On a hot and humid August day almost fifty years ago, I was one of a group of neighborhood boys that managed to convince Mr. Smotzer that he should take us swimming at the city pool. We needed Mr. Smotzer because it was Thursday, and Thursdays were Father and Son days. Every kid had to be accompanied by a parent. It was hot enough that we were sure the rules could be bent enough to allow Mr. Smotzer to take his six "sons" swimming.
We got in, and we enjoyed about thirty minutes of respite from the heat, when either someone complained or an over zealous guard sensed a rule infraction. Mr. Smotzer was approached by a lifeguard and reminded that it was Father and Son day. It was obvious, the guard said, that not all children could be his. Timmy and I were singled out to make the case. We were the same age, and looked nothing like brothers, or for that matter, anything like Mr. Smotzer.
"You can only have your own children here," the guard said. "Which one of these kids is not yours?" We all held our breath while Mr. Smotzer rubbed his jaw in contemplation.
"Him," he said pointing at me.
"And the rest?"
"Yeah, they're all mine."
"Then this one will have to wait outside," said the guard.
And so I went outside and watched from the other side of the chainlink fence as our neighborhood group played in the pool. True story. I hadn't though about it for many, many years until just this past week. On a hot Thursday afternoon, I attended a hastily called meeting of the workers at the Nummi assembly plant where we were told that the plant would be closing.
Nummi was begun back in 1984 as a joint venture between General Motors and Toyota. Toyota wanted a partner to help it enter the U.S., and G.M. wanted a closer look at the much talked about Toyota Production System. I first got involved with Nummi in 1985. The company I worked for became a Nummi supplier. When you dealt with Nummi, you really dealt with Toyota. They ran the show. A Toyota person was appointed by Toyota to be president, Toyota engineers were in every department as "advisors," the language (like kaizan and muda) was imported from Toyota, and the vehicles that were built were Toyotas, even if some of them were called Chevy, Geo or Pontiac. When you talked to anyone from Nummi, especially in those early days, you invariably got the lecture about how poorly run the plant had been under G.M., and how much better it was to be in a Toyota facility.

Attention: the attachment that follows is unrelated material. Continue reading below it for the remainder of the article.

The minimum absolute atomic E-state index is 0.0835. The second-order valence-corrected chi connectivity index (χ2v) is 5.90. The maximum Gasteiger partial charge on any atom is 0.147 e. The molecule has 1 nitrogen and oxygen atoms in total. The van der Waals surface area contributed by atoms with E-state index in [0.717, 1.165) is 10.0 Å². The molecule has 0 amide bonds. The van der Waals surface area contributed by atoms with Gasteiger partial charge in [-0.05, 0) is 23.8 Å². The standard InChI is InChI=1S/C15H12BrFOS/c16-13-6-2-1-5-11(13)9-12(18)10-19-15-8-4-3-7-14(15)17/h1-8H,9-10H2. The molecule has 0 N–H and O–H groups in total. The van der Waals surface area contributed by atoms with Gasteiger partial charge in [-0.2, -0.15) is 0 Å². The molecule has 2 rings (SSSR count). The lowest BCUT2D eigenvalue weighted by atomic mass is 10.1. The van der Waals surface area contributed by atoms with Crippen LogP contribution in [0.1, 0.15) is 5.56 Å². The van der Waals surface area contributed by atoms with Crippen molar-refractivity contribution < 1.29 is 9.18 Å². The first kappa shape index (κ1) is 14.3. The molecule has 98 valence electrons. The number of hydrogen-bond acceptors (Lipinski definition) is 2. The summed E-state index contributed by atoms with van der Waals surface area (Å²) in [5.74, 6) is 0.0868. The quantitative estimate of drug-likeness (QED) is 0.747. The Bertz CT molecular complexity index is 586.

Ten years later in 1995, I actually hired on with Nummi. Different people, same lecture -- it's better than it used to be. It was better in lots of ways, but in no small part it was perceived as better because Nummi had adopted Toyota's policy on job security that said the company "recognizes that job security is essential to an employee's well being ... Hence the company agrees that it will not lay off employees unless compelled to do so by severe economic conditions that threaten the long term financial viability of the Company" (from the Collective Bargaining Agreement between Nummi and U.A.W.). This was seen, mistakenly, as an extension of Toyota's lifetime employment pledge to its workforce.
Jump ahead again, to this past Thursday. Despite the contract language, and despite President Toyoda's statements as late as June of this year that Toyota planned no plant closings or layoff, it was announced that the end would arrive in March 2010. For the first time in their history, Toyota would be shutting down and walking away from a major facility. Those of us who work there are being cast out, and while we will be permitted to apply for positions in other Toyota facilities, we will be given no preferential treatment.
Some would argue that it was the United Auto Workers and its negotiated wages that were the problem, but the subject of our wages never came up. We were never once asked if we would work for less.
The problem, it seems, is that we were the bastard children of Mr. Toyoda. We were not, after all, really Toyota employees, just as we were not really G.M. employees. We worked for Nummi, Toyota's affair with General Motors. It was G.M, who having lost all its money at the race track, left a note on the pillow that read "Dear T, it's been swell. See ya around the block. GM." Once Toyota read the note, it took a shower, put out a plate of cookies and headed for the door, leaving the key on the table.
Oh well. The life guard blows the whistle, and somebody gets kicked out of the pool. No harm done, eh? The market economy is at work correcting the excesses in fine Darwinian fashion, right? Bigger forces at work here, ya know?
Most of us at Nummi are probably going to do just fine eventually. A few homes will be lost, some cars repossessed, a number of marriages will end under the stress, but eventually we will find a way.
And G.M. and Toyota? Don't let the door hit ya on the way out, guys.